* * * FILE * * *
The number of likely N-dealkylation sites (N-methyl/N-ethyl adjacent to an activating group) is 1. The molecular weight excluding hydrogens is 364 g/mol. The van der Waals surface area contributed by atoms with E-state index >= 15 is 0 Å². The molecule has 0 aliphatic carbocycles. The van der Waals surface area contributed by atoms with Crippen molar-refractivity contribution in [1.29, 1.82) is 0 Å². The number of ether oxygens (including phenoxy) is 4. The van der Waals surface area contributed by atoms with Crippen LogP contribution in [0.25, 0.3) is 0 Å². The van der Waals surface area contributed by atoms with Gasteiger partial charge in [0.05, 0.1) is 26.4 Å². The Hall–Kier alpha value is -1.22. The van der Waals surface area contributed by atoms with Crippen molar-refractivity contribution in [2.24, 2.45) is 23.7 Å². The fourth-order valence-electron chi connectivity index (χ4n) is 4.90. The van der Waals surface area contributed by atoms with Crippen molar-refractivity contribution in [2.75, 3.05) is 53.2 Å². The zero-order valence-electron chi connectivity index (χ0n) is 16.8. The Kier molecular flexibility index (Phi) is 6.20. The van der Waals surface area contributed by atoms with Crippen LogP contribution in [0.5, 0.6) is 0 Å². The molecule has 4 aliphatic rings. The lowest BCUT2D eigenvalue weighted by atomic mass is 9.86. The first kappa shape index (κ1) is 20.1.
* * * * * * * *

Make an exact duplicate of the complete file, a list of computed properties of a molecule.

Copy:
The number of likely N-dealkylation sites (N-methyl/N-ethyl adjacent to an activating group) is 1. The molecular weight excluding hydrogens is 364 g/mol. The van der Waals surface area contributed by atoms with E-state index >= 15 is 0 Å². The molecule has 0 aliphatic carbocycles. The van der Waals surface area contributed by atoms with Crippen molar-refractivity contribution in [1.29, 1.82) is 0 Å². The number of ether oxygens (including phenoxy) is 4. The van der Waals surface area contributed by atoms with Crippen LogP contribution in [0.25, 0.3) is 0 Å². The van der Waals surface area contributed by atoms with Gasteiger partial charge in [0.05, 0.1) is 26.4 Å². The Hall–Kier alpha value is -1.22. The van der Waals surface area contributed by atoms with Crippen molar-refractivity contribution in [2.24, 2.45) is 23.7 Å². The fourth-order valence-electron chi connectivity index (χ4n) is 4.90. The van der Waals surface area contributed by atoms with Crippen molar-refractivity contribution in [2.75, 3.05) is 53.2 Å². The zero-order valence-electron chi connectivity index (χ0n) is 16.8. The Kier molecular flexibility index (Phi) is 6.20. The van der Waals surface area contributed by atoms with Crippen LogP contribution in [0.5, 0.6) is 0 Å². The molecule has 4 aliphatic rings. The lowest BCUT2D eigenvalue weighted by atomic mass is 9.86. The first kappa shape index (κ1) is 20.1.